Potential for Public Health Impact
Farm to school and school garden activities in Oregon are designed to reach all primary and secondary school children, either through the school meal programs, school garden activities, school wellness policies, and/or other food-related educational activities.
Reach: This intervention has the potential to reach all primary and secondary school children if every school adopts a farm to school program and/or a school garden. In Oregon, 280,244 children eat school lunch every day, and 130,546 eat school breakfast every day (50% of whom qualify for USDA’s free or reduced meal program). The intervention has the potential to directly provide healthier foods to these children.
Effectiveness: The evidence of effectiveness is emerging for this intervention. Evaluation is an important part of any program, and ongoing strategies are in place for the Farm to School and School Garden coordinators to collect process and outcome data that can be used to ascertain whether the program is having a positive effect on school children and Oregon farmers.
Adoption: As of 2010, 90 (out of 187) school districts were purchasing Oregon grown foods for their school meal programs. As of 2007, there were 161 school gardens in Oregon. Given the support and promotion provided by the coordinators and their partners, it is reasonable to expect the number of schools purchasing Oregon grown foods (as well as the volume, diversity, and frequency of Oregon grown foods) and starting school gardens will continue to increase.
Implementation: Farm to School and School Garden coordinators have begun to track school gardens and farm to school programs and collect data through surveys, participating in pilot studies, and working with the USDA and CDC to identify opportunities to institutionalize process and outcome data collection. The coordinators have attended and hosted many meetings, trainings, and workshops as well as responded to hundreds of information and technical assistance inquiries.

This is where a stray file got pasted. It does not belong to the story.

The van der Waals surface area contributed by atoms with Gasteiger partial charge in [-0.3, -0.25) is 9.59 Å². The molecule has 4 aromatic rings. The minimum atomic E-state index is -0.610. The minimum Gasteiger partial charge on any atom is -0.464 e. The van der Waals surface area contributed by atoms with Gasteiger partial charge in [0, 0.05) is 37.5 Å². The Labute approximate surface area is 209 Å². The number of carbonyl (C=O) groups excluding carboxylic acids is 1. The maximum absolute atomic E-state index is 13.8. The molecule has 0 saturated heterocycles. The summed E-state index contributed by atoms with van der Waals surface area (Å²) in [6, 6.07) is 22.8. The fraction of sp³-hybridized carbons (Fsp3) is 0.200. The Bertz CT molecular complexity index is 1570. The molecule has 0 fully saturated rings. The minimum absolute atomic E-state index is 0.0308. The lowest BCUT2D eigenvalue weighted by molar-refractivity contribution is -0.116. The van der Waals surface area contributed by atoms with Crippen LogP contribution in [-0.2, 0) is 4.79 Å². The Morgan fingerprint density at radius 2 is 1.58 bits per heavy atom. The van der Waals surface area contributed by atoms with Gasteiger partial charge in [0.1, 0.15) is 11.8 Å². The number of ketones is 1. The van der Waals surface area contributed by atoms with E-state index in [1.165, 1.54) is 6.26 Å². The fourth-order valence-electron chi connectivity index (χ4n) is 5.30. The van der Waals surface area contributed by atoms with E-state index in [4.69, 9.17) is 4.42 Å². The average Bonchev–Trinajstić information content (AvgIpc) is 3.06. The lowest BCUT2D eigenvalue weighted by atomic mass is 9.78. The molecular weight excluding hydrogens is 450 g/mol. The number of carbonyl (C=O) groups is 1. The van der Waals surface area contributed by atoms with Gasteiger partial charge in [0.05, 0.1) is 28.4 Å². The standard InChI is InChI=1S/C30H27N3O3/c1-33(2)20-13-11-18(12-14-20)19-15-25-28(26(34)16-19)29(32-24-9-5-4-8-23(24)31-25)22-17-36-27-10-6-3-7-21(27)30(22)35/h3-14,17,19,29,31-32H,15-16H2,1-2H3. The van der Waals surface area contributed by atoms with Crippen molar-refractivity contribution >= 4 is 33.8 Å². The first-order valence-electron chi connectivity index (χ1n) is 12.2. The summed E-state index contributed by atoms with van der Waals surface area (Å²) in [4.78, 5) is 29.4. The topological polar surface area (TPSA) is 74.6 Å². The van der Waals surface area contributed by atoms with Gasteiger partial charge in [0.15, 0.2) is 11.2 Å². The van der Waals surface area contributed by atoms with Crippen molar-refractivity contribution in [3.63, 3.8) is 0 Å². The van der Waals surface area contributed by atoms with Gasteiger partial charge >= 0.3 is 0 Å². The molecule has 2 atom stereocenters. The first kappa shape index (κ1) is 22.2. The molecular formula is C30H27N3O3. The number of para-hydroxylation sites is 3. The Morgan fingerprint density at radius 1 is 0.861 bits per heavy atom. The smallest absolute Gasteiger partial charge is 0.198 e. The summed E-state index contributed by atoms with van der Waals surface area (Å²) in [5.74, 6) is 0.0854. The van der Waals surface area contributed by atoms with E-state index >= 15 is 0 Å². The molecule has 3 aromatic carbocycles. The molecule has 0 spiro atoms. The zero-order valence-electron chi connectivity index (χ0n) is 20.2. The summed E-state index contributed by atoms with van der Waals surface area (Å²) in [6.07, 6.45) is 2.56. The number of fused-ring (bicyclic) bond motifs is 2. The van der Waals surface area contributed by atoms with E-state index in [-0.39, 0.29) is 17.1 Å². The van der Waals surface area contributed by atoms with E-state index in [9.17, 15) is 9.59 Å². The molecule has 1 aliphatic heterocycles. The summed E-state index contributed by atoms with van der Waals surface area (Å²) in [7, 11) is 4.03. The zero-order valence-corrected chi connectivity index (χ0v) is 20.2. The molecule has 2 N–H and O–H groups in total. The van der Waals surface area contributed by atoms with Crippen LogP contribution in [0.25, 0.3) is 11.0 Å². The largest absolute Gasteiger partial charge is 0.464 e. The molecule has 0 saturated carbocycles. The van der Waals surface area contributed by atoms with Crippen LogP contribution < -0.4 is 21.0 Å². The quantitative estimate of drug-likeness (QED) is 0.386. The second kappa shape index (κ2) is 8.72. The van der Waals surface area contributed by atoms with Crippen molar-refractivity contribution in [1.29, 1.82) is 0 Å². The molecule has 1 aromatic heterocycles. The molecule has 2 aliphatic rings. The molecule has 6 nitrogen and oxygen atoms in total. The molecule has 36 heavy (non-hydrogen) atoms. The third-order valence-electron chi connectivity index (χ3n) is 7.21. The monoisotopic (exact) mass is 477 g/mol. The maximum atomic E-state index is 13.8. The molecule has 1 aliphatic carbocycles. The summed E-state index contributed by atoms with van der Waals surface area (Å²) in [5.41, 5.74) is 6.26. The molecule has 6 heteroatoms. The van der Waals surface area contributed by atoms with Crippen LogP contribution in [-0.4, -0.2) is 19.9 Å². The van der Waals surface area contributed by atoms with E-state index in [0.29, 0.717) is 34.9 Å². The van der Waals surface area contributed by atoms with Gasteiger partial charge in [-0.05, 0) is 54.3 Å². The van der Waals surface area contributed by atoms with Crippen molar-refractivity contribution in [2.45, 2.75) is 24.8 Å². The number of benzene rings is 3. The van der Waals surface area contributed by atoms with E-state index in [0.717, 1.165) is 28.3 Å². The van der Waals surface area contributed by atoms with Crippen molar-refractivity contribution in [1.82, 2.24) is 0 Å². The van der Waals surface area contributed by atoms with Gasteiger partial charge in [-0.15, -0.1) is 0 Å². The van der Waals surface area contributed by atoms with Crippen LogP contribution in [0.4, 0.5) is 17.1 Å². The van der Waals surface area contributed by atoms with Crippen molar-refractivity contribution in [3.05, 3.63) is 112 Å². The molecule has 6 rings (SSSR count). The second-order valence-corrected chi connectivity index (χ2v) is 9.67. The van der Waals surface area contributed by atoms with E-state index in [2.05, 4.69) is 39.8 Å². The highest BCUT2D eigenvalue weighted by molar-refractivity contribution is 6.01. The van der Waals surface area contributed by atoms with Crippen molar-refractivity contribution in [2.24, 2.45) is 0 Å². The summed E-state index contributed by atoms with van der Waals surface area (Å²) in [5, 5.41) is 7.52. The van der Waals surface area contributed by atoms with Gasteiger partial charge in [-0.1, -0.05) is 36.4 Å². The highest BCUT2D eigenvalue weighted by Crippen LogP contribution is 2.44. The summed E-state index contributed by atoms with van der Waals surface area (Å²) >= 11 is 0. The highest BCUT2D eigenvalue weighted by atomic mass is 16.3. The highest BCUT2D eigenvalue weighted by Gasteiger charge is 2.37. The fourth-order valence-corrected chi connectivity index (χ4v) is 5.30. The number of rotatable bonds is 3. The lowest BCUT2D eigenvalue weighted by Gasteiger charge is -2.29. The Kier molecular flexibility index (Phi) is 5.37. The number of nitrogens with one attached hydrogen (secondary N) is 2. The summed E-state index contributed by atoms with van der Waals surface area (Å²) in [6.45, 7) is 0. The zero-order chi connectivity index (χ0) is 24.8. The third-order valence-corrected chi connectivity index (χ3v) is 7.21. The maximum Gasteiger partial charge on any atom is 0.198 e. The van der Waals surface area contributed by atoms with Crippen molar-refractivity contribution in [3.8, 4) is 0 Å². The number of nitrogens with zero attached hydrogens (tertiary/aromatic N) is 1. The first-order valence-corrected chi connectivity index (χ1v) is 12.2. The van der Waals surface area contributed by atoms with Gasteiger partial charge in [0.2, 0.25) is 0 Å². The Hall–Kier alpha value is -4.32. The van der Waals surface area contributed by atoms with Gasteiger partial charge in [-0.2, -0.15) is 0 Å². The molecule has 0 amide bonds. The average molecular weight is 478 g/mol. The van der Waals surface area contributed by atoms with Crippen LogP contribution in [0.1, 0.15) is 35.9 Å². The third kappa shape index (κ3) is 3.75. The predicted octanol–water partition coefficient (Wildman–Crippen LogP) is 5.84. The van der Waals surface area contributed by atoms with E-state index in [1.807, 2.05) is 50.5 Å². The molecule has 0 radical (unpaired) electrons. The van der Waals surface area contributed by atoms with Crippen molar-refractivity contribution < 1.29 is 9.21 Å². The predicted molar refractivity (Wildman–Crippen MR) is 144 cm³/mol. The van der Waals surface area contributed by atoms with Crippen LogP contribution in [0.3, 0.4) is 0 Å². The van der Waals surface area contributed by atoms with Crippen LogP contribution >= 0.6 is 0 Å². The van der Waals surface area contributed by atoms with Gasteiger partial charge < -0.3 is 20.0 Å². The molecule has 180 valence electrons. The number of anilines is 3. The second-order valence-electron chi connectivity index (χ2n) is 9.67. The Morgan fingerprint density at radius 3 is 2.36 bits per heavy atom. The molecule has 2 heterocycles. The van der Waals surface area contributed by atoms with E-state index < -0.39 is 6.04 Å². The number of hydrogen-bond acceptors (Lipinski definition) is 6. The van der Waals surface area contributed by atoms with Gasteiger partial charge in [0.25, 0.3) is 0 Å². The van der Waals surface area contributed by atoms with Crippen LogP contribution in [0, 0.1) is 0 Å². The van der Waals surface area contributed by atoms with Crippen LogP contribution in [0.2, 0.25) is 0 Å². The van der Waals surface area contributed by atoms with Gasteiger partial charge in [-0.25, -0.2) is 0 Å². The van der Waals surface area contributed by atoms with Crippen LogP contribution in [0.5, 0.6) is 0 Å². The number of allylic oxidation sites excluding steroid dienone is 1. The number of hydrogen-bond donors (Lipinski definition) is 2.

Maintenance: Because farm to school strategies address procurement barriers and engender new relationships between school food buyers and food producers, the impacts are largely self-sustaining. In addition, school nutrition service personnel tend to stay in their current positions, and, if they move, they tend to acquire similar positions in school food nutrition services. Because the coordinators are responsible for building the infrastructure linking schools and producers by establishing distribution systems and integrating farm to school programs with school wellness policies, it is likely that the program benefits will be maintained.
School garden strategies are more difficult to maintain over time. School must have the space and ability to maintain a garden. Volunteers are generally needed to maintain gardens during the summer months when schools are not in session.
Maintenance of the two agency positions is dependent on state funding and is re-considered as part of each agency’s biannual budget process.